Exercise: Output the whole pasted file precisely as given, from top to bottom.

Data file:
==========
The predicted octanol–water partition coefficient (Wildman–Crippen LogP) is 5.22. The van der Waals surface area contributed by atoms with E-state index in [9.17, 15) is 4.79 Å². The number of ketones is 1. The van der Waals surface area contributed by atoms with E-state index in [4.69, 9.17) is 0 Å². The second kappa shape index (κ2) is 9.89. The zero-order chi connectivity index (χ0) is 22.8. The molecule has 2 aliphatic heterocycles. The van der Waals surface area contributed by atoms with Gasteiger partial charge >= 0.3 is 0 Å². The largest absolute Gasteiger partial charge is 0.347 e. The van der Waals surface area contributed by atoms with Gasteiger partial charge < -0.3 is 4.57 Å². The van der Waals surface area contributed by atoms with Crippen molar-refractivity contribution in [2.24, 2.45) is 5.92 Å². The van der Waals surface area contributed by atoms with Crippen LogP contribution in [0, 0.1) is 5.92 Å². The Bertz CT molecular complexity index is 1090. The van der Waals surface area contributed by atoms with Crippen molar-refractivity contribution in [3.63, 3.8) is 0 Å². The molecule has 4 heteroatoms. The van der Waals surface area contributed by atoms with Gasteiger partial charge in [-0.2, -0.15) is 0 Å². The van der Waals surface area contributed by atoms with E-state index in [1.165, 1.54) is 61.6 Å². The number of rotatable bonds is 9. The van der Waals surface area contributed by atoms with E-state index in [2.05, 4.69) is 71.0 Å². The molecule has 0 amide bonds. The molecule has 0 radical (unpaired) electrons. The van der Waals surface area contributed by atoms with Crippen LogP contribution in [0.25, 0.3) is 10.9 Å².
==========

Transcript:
The predicted octanol–water partition coefficient (Wildman–Crippen LogP) is 5.22. The van der Waals surface area contributed by atoms with E-state index in [9.17, 15) is 4.79 Å². The number of ketones is 1. The van der Waals surface area contributed by atoms with E-state index in [4.69, 9.17) is 0 Å². The second kappa shape index (κ2) is 9.89. The zero-order chi connectivity index (χ0) is 22.8. The molecule has 2 aliphatic heterocycles. The van der Waals surface area contributed by atoms with Gasteiger partial charge >= 0.3 is 0 Å². The largest absolute Gasteiger partial charge is 0.347 e. The van der Waals surface area contributed by atoms with Gasteiger partial charge < -0.3 is 4.57 Å². The van der Waals surface area contributed by atoms with Crippen molar-refractivity contribution in [2.24, 2.45) is 5.92 Å². The van der Waals surface area contributed by atoms with Crippen LogP contribution in [0, 0.1) is 5.92 Å². The Bertz CT molecular complexity index is 1090. The van der Waals surface area contributed by atoms with Crippen molar-refractivity contribution in [3.63, 3.8) is 0 Å². The molecule has 4 heteroatoms. The van der Waals surface area contributed by atoms with Gasteiger partial charge in [-0.2, -0.15) is 0 Å². The van der Waals surface area contributed by atoms with E-state index in [1.165, 1.54) is 61.6 Å². The number of rotatable bonds is 9. The van der Waals surface area contributed by atoms with E-state index in [2.05, 4.69) is 71.0 Å². The molecule has 0 amide bonds. The molecule has 0 radical (unpaired) electrons. The van der Waals surface area contributed by atoms with Crippen LogP contribution in [0.25, 0.3) is 10.9 Å².